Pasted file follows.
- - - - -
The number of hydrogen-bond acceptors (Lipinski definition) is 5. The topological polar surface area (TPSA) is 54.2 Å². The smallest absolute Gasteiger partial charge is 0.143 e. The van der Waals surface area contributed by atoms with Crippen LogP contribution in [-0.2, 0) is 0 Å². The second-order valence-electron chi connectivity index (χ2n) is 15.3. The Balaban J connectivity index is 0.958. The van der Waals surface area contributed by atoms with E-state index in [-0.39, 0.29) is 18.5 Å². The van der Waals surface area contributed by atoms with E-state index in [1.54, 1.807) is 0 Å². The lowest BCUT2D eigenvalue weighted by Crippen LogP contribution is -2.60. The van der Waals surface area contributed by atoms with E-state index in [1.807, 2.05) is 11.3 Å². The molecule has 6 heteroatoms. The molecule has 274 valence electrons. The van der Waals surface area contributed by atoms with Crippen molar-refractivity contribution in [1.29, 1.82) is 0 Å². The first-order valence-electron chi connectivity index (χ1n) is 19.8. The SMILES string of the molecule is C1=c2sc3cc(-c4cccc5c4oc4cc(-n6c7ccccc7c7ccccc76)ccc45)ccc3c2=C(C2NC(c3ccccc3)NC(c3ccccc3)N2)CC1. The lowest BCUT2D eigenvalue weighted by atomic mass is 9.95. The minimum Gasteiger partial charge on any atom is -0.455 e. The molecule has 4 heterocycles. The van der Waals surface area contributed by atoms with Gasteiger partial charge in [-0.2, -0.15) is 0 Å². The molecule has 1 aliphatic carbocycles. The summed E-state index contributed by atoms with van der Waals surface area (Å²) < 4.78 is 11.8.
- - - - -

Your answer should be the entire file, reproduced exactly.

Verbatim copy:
The number of hydrogen-bond acceptors (Lipinski definition) is 5. The topological polar surface area (TPSA) is 54.2 Å². The smallest absolute Gasteiger partial charge is 0.143 e. The van der Waals surface area contributed by atoms with Crippen LogP contribution in [-0.2, 0) is 0 Å². The second-order valence-electron chi connectivity index (χ2n) is 15.3. The Balaban J connectivity index is 0.958. The van der Waals surface area contributed by atoms with E-state index in [-0.39, 0.29) is 18.5 Å². The van der Waals surface area contributed by atoms with E-state index in [1.54, 1.807) is 0 Å². The lowest BCUT2D eigenvalue weighted by Crippen LogP contribution is -2.60. The van der Waals surface area contributed by atoms with E-state index in [1.807, 2.05) is 11.3 Å². The molecule has 6 heteroatoms. The molecule has 274 valence electrons. The van der Waals surface area contributed by atoms with Crippen molar-refractivity contribution in [1.29, 1.82) is 0 Å². The first-order valence-electron chi connectivity index (χ1n) is 19.8. The SMILES string of the molecule is C1=c2sc3cc(-c4cccc5c4oc4cc(-n6c7ccccc7c7ccccc76)ccc45)ccc3c2=C(C2NC(c3ccccc3)NC(c3ccccc3)N2)CC1. The lowest BCUT2D eigenvalue weighted by atomic mass is 9.95. The minimum Gasteiger partial charge on any atom is -0.455 e. The molecule has 4 heterocycles. The van der Waals surface area contributed by atoms with Gasteiger partial charge in [-0.2, -0.15) is 0 Å². The molecule has 1 aliphatic carbocycles. The summed E-state index contributed by atoms with van der Waals surface area (Å²) < 4.78 is 11.8.